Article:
Rhythm is music’s equivalent of a heartbeat, of sound placed in precise patterns along an arc of time, a life. Minced Oath’s new album, Supervene, offers up several variations of these beats, patterned grids and grooves but uses them as the framework to drape and overlay strands into a form of sonic bungee jumping.
Perhaps only hindsight will reveal the true picture, but it’s hard listening to new music these days without thinking about how much 2020’s world woes have shaped both musicians and their audiences. Minced Oath is one of Dublin based Dunk Murphy’s projects (alongside Sunken Foal) and is the home he’s created for his more ambient work. Except, most tracks here could easily, in another version of this shitty year, form the basis for driving and thumping electronica, the stuff you hear in cool bars and nightclubs – remember them? However, as we all know, socialising, and much of our communal activities have be curtailed into a more intimate form of introspection and if you are lucky – chilling. Supervene is perfect for this – a high-definition journey from crisp rhythm into smudged abstraction.
Ancestral Let Down forms out of oily pools, hand drums and snatches of radio chatter into an ever widening panorama whilst COYBIG slowly corrodes into melting digeridoos. Pig Tails circles around tight clusters before cutting itself adrift in a huge warm bank of droning layers. Dubby reflections bounce around Damp Chamois as the whole thing expands and contracts in menacing slabs.
Each time, we start with focus and delight in a slow precise collapse, but the 8-minute Biopic Plot Point Bottleneck begins what feels like the album really settling into a clattering perfection. Woodblock and clanking electronic vocal fragments gravitating around an atmosphere so thick, it could be sliced. At the point it feels like reaching a peak, the gears smudge into a mechanised soup and trail off into loose threads.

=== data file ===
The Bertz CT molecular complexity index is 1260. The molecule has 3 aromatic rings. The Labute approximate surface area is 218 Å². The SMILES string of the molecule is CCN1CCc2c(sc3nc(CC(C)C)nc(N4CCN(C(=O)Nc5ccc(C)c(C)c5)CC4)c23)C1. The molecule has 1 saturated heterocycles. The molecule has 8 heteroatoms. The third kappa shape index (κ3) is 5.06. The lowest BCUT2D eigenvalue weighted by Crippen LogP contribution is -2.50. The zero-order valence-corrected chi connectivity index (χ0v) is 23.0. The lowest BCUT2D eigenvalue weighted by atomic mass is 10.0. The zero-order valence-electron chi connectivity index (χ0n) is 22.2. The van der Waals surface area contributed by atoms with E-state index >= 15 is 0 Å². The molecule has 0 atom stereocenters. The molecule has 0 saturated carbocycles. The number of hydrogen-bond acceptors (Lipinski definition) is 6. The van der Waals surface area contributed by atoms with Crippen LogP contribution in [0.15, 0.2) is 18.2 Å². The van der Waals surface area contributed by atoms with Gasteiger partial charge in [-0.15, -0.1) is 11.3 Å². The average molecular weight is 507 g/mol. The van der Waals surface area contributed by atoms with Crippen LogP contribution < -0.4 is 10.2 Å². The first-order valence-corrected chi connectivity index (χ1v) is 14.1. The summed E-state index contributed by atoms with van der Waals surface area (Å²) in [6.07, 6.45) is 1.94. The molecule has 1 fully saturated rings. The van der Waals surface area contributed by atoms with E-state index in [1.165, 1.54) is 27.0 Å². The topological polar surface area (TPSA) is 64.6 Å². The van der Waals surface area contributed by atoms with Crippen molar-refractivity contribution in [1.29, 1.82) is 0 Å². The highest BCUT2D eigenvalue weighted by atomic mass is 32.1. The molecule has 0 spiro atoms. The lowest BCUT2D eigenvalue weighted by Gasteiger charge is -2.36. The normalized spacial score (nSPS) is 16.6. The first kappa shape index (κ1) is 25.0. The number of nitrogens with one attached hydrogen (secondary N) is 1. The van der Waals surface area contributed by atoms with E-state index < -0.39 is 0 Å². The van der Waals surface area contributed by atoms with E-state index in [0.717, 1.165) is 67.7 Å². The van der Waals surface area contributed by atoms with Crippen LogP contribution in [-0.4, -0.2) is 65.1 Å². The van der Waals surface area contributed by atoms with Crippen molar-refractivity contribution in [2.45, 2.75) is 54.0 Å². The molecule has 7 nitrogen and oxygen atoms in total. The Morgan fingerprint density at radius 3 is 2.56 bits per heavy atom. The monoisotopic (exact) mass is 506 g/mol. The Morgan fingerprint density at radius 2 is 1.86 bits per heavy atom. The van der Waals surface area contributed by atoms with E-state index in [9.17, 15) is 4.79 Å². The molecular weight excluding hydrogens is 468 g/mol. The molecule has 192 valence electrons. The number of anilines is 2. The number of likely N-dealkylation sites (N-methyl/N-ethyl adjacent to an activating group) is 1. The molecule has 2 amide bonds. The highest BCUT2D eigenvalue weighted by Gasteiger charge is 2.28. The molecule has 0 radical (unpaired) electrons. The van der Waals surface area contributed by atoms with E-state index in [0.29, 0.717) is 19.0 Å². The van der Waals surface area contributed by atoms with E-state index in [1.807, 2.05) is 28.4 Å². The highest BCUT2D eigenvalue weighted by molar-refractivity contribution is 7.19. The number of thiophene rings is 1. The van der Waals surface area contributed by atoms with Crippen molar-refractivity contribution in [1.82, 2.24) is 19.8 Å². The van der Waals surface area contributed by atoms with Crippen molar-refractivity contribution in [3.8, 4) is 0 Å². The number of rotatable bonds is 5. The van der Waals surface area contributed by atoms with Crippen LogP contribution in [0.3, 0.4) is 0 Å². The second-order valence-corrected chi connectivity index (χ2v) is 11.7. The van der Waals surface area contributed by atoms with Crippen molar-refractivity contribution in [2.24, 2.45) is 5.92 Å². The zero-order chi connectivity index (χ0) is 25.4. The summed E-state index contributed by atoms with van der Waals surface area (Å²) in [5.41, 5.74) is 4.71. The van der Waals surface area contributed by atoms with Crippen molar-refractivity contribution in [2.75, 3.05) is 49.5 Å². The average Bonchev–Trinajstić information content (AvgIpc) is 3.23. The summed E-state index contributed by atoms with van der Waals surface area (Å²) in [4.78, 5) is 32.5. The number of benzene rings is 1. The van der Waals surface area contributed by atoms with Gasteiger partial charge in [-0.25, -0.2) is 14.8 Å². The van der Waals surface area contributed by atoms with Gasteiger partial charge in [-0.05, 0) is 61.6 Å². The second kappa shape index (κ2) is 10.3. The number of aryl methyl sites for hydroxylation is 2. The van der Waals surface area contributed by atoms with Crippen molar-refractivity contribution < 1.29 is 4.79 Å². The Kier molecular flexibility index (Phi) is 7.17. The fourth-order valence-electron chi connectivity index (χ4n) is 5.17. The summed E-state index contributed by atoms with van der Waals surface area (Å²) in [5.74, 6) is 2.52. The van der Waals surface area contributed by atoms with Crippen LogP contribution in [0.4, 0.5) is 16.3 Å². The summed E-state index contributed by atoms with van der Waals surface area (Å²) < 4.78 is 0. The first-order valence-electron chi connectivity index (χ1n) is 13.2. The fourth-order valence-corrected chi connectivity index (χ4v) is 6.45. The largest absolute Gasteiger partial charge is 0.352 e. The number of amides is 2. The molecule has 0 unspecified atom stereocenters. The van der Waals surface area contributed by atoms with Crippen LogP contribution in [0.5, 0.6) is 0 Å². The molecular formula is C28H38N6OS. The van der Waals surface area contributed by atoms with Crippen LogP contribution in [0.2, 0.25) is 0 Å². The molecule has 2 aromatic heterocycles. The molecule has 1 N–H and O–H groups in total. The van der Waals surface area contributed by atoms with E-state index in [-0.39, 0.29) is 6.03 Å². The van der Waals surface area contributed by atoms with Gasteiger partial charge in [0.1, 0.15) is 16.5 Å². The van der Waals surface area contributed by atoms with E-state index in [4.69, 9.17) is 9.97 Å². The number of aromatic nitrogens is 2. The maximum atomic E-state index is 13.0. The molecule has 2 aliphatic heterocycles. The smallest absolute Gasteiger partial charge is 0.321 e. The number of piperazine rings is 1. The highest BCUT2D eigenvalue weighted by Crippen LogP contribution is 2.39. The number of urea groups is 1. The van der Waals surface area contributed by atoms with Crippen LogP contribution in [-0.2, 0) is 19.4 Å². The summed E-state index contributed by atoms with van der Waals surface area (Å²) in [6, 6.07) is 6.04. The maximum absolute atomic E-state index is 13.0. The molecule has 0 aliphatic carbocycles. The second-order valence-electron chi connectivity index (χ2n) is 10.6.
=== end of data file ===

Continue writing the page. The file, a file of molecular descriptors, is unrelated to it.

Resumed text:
The brief title track, Supervene looms in like sunbeams threading through perforated metal, gently moving as the earth spins onward. Prison Issue Pillow is perhaps the most clearly rendered track but quickly, the woozy undercurrent rises through the whole zone into a vast rippling psychedelic wave. The marriage here between bright foreground rhythm and a thick lysergic gravy is as beautiful at it is stunning.
Switzer’s Window twists around more dubby edges before it ruptures and deflates, releasing fragments of Wurlitzers. The Nettle And The Damage Done meshes sharply definitely vectors together into agitated forms whilst huge muddy pulses thrash through the twisted eruption of Belson’s Crankshaft.
The 7-minute closer, Use The Bones As Handles dances around polished peaks of focus, opening up voids of agitation. As the whole grows larger towards some form of climax, the thought occurs that this album’s strength is that it thrives in the zone between zones.
The entire album delights in the midpoint between forward momentum and drift. No one wins because it’s not a fight, each extreme just showcases itself in some headphone symmetry bliss out. Perfect to brighten up your day…
Supervene is out now on countersunk